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OCWEEKLY, MUSIC Vol. 10 No. 24

No Fat Viking-Helmeted Chicks

Milena Kitic, superhot mezzo-soprano

For the role of Delilah in French composer Camille Saint-Saëns' Samson & Delilah, opera companies need a first-class mezzo-soprano who can really strut her stuff-at least they do if they want the celebrated Old Testament tale of war, lust, betrayal and long hair to work.

Fortunately for Opera Pacific, which brings Samson & Delilah to the Orange County Performing Arts Center for a four-date run beginning Tuesday, they have cast one of the international opera world's most radiant figures. And fortunately for Milena Kitic, she does not have to worry about the rigors of the road taking its toll on her voice: she lives right here, dividing her time between homes in Pasadena and Newport Beach that she shares with her husband, entrepreneur (and former Yugoslavian prime minister) Milan Panic.

Having sung professionally since 1989, the Belgrade-born Kitic has earned accolades for her rich, versatile pipes and impassioned stage demeanor, especially as the title character in Bizet's Carmen (she garnered raves for the role with the Los Angeles Opera last fall). Kitic made her U.S. debut in 1998, playing Eboli in Verdi's Don Carlo, and her repertoire now includes more than two dozen roles. Although she sang "Samson, recherchant ma présence" (from Act 2 of Samson) on her 2002 album, Great Arias for Mezzo-Soprano, her Opera Pacific performance actually marks her stage debut as Delilah.

"I'm really looking forward to it because I think that, like Carmen, this will become one of my signature roles," Kitic says during a brief break from an eight-hour rehearsal. "I've been told that French repertoire really suits my voice, so I think this will be good."

For all of the critical darts that have been thrown at Samson over the years-the libretto is poorly written and disregards crucial elements of the story, the orchestral score lacks truly thrilling melodies-the arias are undeniably among the most beautiful and transcendent you'll ever encounter. Delilah's are particularly lovely and demanding: it takes an able singer such as Kitic, whose delivery is bright and robust in the upper registers and captivatingly sultry in the lower ones, to really make them shine. It also helps when you're playing one of the ultimate temptresses to have the looks to pull it off. Strikingly gorgeous, elegant and lithe, Kitic's physical presence assures she won't have to ham up the seduction of Samson.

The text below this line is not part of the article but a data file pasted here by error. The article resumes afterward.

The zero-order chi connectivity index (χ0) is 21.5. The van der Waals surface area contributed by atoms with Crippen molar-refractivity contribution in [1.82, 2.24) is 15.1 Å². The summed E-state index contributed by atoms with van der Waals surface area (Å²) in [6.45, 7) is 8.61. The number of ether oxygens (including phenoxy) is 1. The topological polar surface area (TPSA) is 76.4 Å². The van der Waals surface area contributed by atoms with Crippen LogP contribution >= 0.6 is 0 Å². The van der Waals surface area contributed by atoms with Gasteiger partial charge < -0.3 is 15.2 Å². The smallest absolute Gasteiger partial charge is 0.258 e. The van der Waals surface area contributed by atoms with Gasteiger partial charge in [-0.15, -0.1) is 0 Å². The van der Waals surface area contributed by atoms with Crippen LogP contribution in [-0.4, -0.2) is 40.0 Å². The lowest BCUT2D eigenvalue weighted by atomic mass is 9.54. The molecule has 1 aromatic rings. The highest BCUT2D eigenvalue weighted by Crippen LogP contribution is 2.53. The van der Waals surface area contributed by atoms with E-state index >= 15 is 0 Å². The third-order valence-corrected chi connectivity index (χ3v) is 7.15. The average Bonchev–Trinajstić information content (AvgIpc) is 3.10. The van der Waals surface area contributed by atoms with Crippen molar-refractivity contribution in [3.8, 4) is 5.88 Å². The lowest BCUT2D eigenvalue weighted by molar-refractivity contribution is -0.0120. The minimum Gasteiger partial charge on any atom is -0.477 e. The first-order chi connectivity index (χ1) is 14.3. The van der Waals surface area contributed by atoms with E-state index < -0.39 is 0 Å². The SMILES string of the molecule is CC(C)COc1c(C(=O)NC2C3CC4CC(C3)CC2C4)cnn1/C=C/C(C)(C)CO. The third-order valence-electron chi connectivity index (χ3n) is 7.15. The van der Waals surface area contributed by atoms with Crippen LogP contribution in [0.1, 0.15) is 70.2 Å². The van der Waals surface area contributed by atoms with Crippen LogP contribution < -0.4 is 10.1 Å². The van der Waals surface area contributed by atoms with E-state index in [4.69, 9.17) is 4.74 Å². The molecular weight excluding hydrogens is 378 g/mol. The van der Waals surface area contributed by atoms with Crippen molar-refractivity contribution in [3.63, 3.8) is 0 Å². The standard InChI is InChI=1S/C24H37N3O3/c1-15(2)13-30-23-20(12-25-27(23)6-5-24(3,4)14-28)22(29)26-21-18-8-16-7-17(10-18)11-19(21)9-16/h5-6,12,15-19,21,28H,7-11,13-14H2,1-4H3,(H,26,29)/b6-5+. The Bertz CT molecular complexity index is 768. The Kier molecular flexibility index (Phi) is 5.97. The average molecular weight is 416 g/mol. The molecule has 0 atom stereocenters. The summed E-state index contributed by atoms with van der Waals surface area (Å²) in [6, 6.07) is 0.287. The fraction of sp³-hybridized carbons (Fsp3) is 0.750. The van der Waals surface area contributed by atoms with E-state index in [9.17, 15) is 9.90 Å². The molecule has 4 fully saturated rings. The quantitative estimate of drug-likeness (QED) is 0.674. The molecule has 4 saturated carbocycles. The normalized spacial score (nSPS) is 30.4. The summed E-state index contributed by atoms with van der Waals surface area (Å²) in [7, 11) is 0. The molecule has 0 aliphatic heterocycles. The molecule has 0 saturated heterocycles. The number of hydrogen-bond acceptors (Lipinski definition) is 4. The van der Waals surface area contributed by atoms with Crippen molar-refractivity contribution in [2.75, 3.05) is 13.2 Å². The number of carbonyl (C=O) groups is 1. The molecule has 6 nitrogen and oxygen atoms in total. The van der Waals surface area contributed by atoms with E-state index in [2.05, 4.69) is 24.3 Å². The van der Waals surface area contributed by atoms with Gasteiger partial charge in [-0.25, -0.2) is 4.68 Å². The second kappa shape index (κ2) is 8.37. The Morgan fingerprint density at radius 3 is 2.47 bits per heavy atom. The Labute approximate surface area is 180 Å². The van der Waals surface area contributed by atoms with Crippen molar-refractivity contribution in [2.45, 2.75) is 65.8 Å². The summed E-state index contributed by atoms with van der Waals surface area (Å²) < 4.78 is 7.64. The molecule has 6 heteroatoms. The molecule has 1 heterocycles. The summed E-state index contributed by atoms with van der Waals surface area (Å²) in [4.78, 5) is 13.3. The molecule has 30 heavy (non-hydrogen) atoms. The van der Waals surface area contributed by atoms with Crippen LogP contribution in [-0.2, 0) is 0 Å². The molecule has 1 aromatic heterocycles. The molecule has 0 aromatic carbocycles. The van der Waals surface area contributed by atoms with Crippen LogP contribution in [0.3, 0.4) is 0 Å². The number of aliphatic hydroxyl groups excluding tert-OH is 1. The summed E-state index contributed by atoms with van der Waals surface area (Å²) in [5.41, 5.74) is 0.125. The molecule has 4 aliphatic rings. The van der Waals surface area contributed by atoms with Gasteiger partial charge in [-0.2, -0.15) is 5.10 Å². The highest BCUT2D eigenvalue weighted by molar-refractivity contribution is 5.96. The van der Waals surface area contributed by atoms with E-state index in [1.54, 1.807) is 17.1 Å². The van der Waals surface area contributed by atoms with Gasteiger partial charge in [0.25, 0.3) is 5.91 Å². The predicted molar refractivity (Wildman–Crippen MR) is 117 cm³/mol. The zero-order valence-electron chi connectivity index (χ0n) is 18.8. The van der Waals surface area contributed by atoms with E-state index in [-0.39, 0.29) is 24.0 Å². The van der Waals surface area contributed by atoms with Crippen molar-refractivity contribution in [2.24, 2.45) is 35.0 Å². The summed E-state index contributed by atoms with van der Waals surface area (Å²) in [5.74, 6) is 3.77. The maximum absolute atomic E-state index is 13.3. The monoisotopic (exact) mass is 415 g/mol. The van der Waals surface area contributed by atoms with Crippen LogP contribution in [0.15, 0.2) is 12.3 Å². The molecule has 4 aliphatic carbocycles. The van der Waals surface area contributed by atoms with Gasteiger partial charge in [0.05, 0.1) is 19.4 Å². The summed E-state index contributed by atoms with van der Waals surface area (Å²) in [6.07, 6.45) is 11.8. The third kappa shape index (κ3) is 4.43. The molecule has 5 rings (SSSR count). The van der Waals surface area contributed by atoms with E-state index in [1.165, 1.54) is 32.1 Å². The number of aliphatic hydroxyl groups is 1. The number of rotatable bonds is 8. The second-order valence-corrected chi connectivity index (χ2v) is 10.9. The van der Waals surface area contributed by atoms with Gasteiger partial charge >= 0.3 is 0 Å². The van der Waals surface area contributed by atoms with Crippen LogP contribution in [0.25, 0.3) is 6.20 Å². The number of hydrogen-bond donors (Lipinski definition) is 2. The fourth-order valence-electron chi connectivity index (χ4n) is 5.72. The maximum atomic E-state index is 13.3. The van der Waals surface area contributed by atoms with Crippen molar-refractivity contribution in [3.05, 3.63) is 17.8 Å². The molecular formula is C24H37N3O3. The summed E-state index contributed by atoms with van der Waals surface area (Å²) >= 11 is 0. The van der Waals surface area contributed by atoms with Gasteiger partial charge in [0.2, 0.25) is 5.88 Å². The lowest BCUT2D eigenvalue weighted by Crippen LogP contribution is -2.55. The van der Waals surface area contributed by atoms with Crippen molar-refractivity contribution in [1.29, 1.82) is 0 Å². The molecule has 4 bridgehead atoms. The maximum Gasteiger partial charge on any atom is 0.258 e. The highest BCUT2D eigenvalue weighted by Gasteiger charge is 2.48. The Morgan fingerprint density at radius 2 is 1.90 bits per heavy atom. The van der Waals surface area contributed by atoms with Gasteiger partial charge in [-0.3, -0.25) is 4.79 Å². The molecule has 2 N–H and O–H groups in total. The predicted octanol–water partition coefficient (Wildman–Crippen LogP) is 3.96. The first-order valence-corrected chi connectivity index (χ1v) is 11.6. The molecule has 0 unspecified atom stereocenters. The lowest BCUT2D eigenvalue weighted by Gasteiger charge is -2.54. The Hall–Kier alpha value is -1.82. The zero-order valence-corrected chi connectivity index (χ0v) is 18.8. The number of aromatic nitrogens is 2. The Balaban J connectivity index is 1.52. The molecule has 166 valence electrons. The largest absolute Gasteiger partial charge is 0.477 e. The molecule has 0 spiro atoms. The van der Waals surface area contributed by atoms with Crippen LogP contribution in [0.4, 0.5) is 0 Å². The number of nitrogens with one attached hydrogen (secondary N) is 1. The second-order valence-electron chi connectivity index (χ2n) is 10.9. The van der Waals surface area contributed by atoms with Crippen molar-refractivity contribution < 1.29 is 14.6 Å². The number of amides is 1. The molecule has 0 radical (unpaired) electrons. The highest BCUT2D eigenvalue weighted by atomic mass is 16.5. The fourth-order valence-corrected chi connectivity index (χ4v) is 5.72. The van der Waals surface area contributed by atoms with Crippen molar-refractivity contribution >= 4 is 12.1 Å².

"Yeah, I really don't think I'll need to overdo it," she says and laughs, somewhat bashfully. But while she's blessed to have the voice and the beauty, Kitic says that there's so much more that goes into making this performance a success.

"Delilah's emotions are different from act to act. She starts out subtle and lyrical, then grows into the hate and the fury of her revenge. There is a lot of passion, so I need to do a lot of research, getting the videos and the recordings and studying them, and if it's a biblical story like this one, I go back and read it and try to get as much information as I can. You have to be able to find those emotions inside yourself and know the reasons why that character behaves that way, why they sing that way. Otherwise the performance will be superficial."

While revisiting the story, Kitic was struck by the irony that Samson & Delilah, backdropped by the war between the Hebrews and the Philistines of ancient Gaza, bears a strong resemblance to the current conflict between Israelis and Palestinians in the Middle East.

"Nothing changes," she says and chuckles, noting the correlation probably won't be lost to many in the audience. "Every single head is different, but some might come with that knowledge and perspective. Some will learn; some will reconfirm what they already think. Our mission is certainly not to sway people one way or the other-it's to present the artistic tradition and let people take away from it what they will."

What Kitic hopes for most, though, is the audience leaving with either a new or re-ignited love of opera. She and her husband have been extremely active in promoting opera throughout OC; the power couple has donated time and money to youth arts groups to help stave off the extinction of the form, especially as its core "mature" audience grays and dies.

"There are a lot of opera fans in Orange County, but if we don't draw in younger people and get them interested when they are just starting to form their tastes and love for the arts, then there's no way opera can survive," she says. "But I see teenagers coming to shows, and I give classes at USC, and I see an enormous amount of college students studying to become opera singers, so there's got to be some interest."

There's no doubting the local interest in Samson & Delilah-all four performances are nearly sold out.

"It's important that even once in a while, people come to the opera and see what it is all about," Kitic says. "It's an event: the singing, the production, the music-it's all so magical, and I know when people experience it, no matter what they think coming in, they usually walk away in love with opera. And both for Americans and people of European origin, like myself, who live in this country and have always had opera as a part of their culture, it's very important to continue the tradition here."

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